The Institute for Chinese Studies (ICS) presents this ICS-OCAPA inaugural lecture as part of the ICS "China in Transition" Lecture Series.
"How Maps Turn World History Upside Down"
Dr. Siu-Leung Lee
Zheng-He Society of the Americas
Flyer: Siu-Leung Lee Flyer.pdf
Abstract: The 1602 Chinese world map Kun Yu Wan Guo Quan Tu (坤輿万国全图) previously attributed to the Italian Jesuit Matteo Ricci (1552-1610) turns out to be a map completed about 1430, mostly based on Chinese information including the geography of the Americas. This changes the entire history of the Age of Exploration.
A high resolution copy of this map is openly available from the websites of the Library of Congress and University of Minnesota. Detailed analysis of the historical origin of place names and geography of the 1602 map reveals that the European portion is pre-Renaissance, at least 200 years before Ricci. More strikingly, the American portion is only known to Europeans 200 years after Ricci’s depth. The violation of common sense results in its nickname “Impossible Black Tulip”.
This investigation, employing forensic investigation methods, is a critical review of the historiography of maps from Ptolemy’s Geographia (1482) to Martino Martini’s Novus Atlas Sinensis (1655), comparing more than 600 maps made between 1300 and 1850 as well as accounts of Explorers during late 15th century to 18th century. The logical conclusion is that the 1602 world map is actually a result of circumnavigation and global survey by Chinese during the seven major voyages (1405-1433) led by the Chinese Admiral Zheng He, some sixty years before Christopher Columbus. This secret has been buried for 600 years because of the political situation of imperial China and cultural misunderstanding during the first interaction of East and West during the beginning of the 17th century. This historic revision of history will demand a significant amendment of our perspective of the first globalization movement.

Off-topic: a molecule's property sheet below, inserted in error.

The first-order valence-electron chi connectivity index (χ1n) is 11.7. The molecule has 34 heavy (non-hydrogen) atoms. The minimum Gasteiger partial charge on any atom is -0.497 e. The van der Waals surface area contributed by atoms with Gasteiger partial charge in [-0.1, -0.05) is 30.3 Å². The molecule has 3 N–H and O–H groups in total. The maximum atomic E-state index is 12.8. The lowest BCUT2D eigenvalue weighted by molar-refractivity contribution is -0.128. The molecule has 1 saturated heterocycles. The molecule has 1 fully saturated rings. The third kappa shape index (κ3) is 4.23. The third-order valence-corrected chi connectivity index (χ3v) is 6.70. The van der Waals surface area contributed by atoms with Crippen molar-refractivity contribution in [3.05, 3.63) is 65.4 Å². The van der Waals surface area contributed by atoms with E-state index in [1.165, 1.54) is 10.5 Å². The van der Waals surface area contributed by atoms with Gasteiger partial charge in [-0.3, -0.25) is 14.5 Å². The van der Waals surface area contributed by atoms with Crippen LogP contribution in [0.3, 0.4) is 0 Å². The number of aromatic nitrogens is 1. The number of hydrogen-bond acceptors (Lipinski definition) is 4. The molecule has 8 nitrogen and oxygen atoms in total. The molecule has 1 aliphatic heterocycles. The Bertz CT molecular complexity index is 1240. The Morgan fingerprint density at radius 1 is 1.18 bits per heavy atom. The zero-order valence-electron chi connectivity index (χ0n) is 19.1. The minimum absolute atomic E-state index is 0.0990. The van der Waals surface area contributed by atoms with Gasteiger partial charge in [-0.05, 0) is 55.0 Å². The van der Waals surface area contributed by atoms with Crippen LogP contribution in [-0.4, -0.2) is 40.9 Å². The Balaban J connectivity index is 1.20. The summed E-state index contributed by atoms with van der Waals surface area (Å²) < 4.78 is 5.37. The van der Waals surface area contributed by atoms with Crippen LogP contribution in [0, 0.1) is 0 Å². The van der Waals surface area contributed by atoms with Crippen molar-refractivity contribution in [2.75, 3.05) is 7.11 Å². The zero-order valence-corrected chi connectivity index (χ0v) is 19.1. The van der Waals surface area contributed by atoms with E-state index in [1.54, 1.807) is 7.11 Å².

Bio: Born in Hong Kong and graduated from the Chinese University of Hong Kong, Dr. Lee obtained his PhD from Purdue University with an academic and industrial career in biochemistry and biotechnology at Yale University, Texas A&M University, Corning Corp, and Battelle Memorial Institute. He pioneered in enzymatic biosynthesis of natural products. Upon retirement from his position as associate director of Hong Kong Institute of Biotechnology, he returned to US and picked up his earlier interest in arts and history. For the last 10 years, he has focused on pre-colonial history of America. He has given more than 30 lectures at major universities and higher education institutes in mainland China, Hong Kong, Taiwan, and US. Dr. Lee’s interest in history began with a Ming medallion found in the Appalachian Mountains. His curiosity led to a 10-year pursuit of the lost history of Ming Chinese in America, which is the subject of his two books. Dr. Lee is the president of Zheng He Society of the Americas, based in Washington DC.